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A bequest that has transformed research into liver disease

9 October 2017
One man’s gift becomes his legacy

Before Robert Storr passed away from liver cancer in 1992, he pledged his support for medical research into this devastating illness and its treatment.

Robert’s visionary bequest of more than $8 million to the University of Sydney is making a major contribution to the fight against liver cancer and other common liver diseases. His significant gift has not only funded decades of innovative medical research but will continue to fund, in perpetuity, the Storr Liver Centre.

Part of the Westmead Institute for Medical Research, the Storr Liver Centre is making ground-breaking advances in the fight against liver cancer and the prevention and treatment of liver disease. The centre’s research covers liver cancer, metabolic liver disease, genetics of liver disease, viral hepatitis, liver immunology, liver injury and fibrosis, and drug metabolism. Researchers are also investigating the bioinformatics of human liver and metabolic diseases, natural history and outcomes of liver disease, and conducting clinical trials for the treatment of viral hepatitis, metabolic liver disease and liver cancer.

Professor Jacob George, Director of the Storr Liver Centre and Head of the Department of Gastroenterology and Hepatology at Westmead Hospital and Sydney West Local Health District, is a renowned hepatologist and liver research scientist. He currently holds the position of Robert W Storr Professor of Hepatic Medicine, a professorial chair in liver cancer that was also established by the bequest.

“The Storr bequest, without a doubt, has been the biggest philanthropic gift for liver research in Australia,” says Professor George, who was appointed to the position in 2006. It has established the Storr Liver Centre as an internationally-acknowledged centre of excellence for research on viral hepatitis, fatty liver disease, genetics, gene regulation, liver cancer and other aspects of liver pathobiology. The centre publishes on average 70 papers per year in the highest impact journals, including Nature Genetics, Nature, Nature Communications, and Cell.”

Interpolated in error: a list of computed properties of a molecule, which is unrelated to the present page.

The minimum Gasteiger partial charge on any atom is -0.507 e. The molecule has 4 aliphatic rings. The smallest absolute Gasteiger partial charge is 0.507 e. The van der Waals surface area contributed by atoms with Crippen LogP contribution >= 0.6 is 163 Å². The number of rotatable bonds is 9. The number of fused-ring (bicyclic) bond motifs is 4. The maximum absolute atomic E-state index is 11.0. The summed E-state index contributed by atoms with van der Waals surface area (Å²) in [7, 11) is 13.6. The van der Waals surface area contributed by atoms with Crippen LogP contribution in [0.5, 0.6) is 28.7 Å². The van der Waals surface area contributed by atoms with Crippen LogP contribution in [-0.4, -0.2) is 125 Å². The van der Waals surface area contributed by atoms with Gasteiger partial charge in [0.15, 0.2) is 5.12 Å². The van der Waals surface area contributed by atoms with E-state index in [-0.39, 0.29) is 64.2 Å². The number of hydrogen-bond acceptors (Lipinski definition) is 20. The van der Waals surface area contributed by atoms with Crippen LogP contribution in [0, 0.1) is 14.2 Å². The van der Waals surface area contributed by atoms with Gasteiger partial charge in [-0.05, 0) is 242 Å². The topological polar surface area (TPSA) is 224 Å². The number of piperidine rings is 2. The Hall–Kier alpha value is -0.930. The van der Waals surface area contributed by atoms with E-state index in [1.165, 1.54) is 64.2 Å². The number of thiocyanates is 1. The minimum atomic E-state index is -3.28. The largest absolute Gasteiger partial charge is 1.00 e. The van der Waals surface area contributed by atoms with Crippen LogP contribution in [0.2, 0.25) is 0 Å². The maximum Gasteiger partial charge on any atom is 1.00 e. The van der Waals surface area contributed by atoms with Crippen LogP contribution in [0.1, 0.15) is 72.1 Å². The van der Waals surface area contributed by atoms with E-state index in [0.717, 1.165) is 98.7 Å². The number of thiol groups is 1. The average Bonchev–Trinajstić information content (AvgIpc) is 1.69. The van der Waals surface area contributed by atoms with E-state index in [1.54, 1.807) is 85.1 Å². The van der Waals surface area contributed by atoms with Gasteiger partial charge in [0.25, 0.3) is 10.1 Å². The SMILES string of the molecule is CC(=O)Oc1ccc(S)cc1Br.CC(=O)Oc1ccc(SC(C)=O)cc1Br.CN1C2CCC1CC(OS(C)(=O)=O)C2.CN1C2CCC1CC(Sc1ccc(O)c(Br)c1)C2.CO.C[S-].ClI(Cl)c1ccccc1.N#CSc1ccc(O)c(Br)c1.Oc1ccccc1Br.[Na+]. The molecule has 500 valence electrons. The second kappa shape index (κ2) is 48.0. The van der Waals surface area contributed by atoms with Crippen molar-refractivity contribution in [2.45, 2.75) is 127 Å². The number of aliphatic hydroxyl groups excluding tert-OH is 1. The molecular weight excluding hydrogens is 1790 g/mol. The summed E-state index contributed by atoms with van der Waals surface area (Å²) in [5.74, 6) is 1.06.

Staff of the Storr Liver Centre

Staff of the new Storr Liver Centre, established by a bequest from Robert Storr.

The centre is one of the top liver research centres in the world, and its work has led directly to improved outcomes for patients with liver cancer. This year, the centre made a world-first discovery by identifying the specific protein that causes liver disease – providing hope for new targeted treatments for liver disease.

The Storr Liver Centre enables researchers to conduct end-to-end research – from the patient to the lab and back to the patient. Attracting researchers from across the world, the centre has made ground-breaking discoveries that have significantly impacted understanding of liver diseases.

Between 1996 and 2017, Robert’s donation funded more than $8.6 million in medical research at the Storr Liver Centre. Today, the centre is tackling the rising rate of liver cancer in NSW through a large-scale project that involves a combination of surveillance, epidemiology, better treatment and the creation of a tissue bank for basic science research.

“This has transformed our understanding of liver diseases in general, but more importantly has impacted the lives of patients with liver diseases, leading to greatly improved outcomes,” says Professor George.

Vice-Chancellor and Principal of the University, Dr Michael Spence says: “We are so grateful for the ongoing benefit the University derives from bequests such as these and their power to do good in the field of medical research.”

“Thanks to Robert Storr’s generous gift, the Storr Liver Centre is leading the charge in translational research and achieving life-changing outcomes for people suffering from liver disease.”

How you can help

If you would like more information on how your gift can support research and education, please call Alexandra Miller on +61 2 8627 8811 or via email at alexandra.miller@sydney.edu.au

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